Original were the ways of men in those dear old primitive days at the harbour sixty years ago or more. To dredge its sludgy basin there was brought into use a form of barge known to all that little seagirt world as "the dirt boat". The barge was let down at low tide, the custodians labouring heroically at the bed of the harbour with shovels as long as the tide and their big waterproof boots would permit. When the tide came in the barge floated to the back of the sea wall and was emptied there. The ingenuity of those enterprising quixotes led to the adoption of a newer barge, with a flap at the bottom through which the silt of the harbour was dropped. Gradually, as its purpose came to an end, the barge faded away. It lay long at the mercy of tide and storm, enabling mischievous youths to avail themselves of a stolen cruise in the shore shallows. Boy, with that singular veneration for the things which give them delight, stole away pieces of this venerable cleansing cruiser until not a part was left behind. Other features vanished as well, The dock in front of the Braes, with its steps going down to the water, fell into ruin. Every storm completed the work of destruction. The whole structure at that part by which the townfolks had wandered, listening to the vendors of strange articles and watcheng the busy life on land and water, fell into accomplete state of decay and the picturesque beauty of the Dockhead of Saltcoats passed into oblivion.
The story of the industrial genesis of the Braes is not too well known. It is said that it was a Quay Street baker, named Robert Roxburgh, whose hobby of purchasing wrecks was the means of bringing the first shipbuilding to the Brae. It is known that Mr Murchie was busily building in the last days of William Fourth's reign. He left for Greenock and was latterly in Troon, but he came back to build the last schooner sent out of Saltcoats, the "Jane", of Irvine. An eyewitness of the launch describes the glory of the day, the volunteers in their grey tunics (led by Robert King Barbour, a famous local lawyer), firing a feu de joie. In early sixties, fine smacks were being sent out of Archie Boyd's shipbuilding yard (afterwards covered by Mr Dillon's stores at the waterside, now demolished). In 1865, the Braes were occupied for building purposes by Daniel Stewart.
When the trade had dwindled, there were several attempts at revival, the last ship to be pulled through being the "Warner", which was repaired at the Pans' end and was one of the largest to be so treated in Saltcoats. In August, 1874, an attempt was made to resuscitate the trade of the shipbuilding yard by Peter Barclay & Son, who laid down a patent slip covering over two acres of ground. A couple of wooden piers, nearly 300 feet long, were run out, with a fine stone breast. The boatyard, when some time occupied by Hugh Barclay, covered nearly the whole of the ground from the vicinity of the boathouse to the Saltpans, bordered on the seaside by what at one time had been the parapet wall outside the old boat dock or harbour. Time, the miracle worker, has wrought many changes since and never again in all probability shall the Braes see the restoration of its lost industrial life. With what tender pangs must the native of Saltcoats gaze upon that heart-rending region of unemployed and uncultivated expanse.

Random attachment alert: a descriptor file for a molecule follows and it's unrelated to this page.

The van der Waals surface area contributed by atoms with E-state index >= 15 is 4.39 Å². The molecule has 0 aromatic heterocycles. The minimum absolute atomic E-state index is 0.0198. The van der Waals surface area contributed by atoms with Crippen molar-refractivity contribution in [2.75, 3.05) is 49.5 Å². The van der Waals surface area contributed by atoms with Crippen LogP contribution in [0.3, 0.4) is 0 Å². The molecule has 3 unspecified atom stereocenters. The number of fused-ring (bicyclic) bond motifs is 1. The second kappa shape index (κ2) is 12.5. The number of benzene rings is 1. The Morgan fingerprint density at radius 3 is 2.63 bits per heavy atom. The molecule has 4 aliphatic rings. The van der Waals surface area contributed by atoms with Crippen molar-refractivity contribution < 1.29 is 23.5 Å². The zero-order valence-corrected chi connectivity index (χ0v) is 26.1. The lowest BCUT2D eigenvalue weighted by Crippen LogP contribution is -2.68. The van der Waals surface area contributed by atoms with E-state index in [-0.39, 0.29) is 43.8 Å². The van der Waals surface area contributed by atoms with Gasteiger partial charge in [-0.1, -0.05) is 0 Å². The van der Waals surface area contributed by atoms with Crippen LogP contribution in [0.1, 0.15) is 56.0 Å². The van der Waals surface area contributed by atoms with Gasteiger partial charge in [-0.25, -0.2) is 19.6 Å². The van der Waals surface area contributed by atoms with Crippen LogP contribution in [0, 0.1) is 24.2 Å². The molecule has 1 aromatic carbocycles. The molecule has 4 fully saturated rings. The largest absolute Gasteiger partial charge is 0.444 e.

In going round the Braes the wanderer covers a semicircle flooded with the joys and sorrows of local recollection. At the foot of the Well Close, reached by an ol balcony (now taken away) was the house where Neil Shaw had his School - where, indeed, many important men "on sea and land" received their education. He was a wee man and walked lame. On a summer day, forty years ago, he lost his life at a boat race in the bay. The boat held two others, Boyd Miller and William Sharp, when all at once a squall arose and the boat was swept from beneath their feet. The others could struggle, but the wee lame man went underneath the waves. The smithy, near the corner of the quay, has been there from time immimorial. Perhaps the willage vulcan first fanned the red embers of his forges for the wants of the few fishermen who plied the nets in Saltcoats Bay. The people of today know the old house, with its nailed horseshoe on the door, as they would an intimate friend; and the roar of the bellows accompanies the crack of a crony or sends its murmur in upon the yarn of some veteran of the seas. We know it best as Arnott long handled the hammer under his genial superintendence. Sixty years ago the Millers plied their trade in this corner, which has in its day borne the glory of three Saltpans, the queer chimneys of which long peeped above the houses and were visible through the riggings of vessels. Purposeless would it be to describe in detail if one dared, the process of saltmaking within these historic pans. Yet a link with the later days of the industry enables us to gain a glimpse of the work during Robert Maxton's management. The sea water was conducted through a great iron pipe underneath the road. Formerly this was pumped up by a wheel wrough by hand, latterly by an engine. The water was boiled in great cauldrons, round which ran an unprotected platform or staging reached by steps. From this elevation the state of the processes could be viewed. The fires having been taken off and the water evaporated, the piles of salt accumulated at the bottom. The first boiling invariably produced a glutty, unattractive surface, which was carefully skimmed and thrown back to the sea. Gradually the liquid attained a purer consistency, a pipe from the Pans carrying to a barrel outside the drippings of the "pan oil", then in universal local use for rheumatism and forming an unrivalled liniment at sixpence per bottle.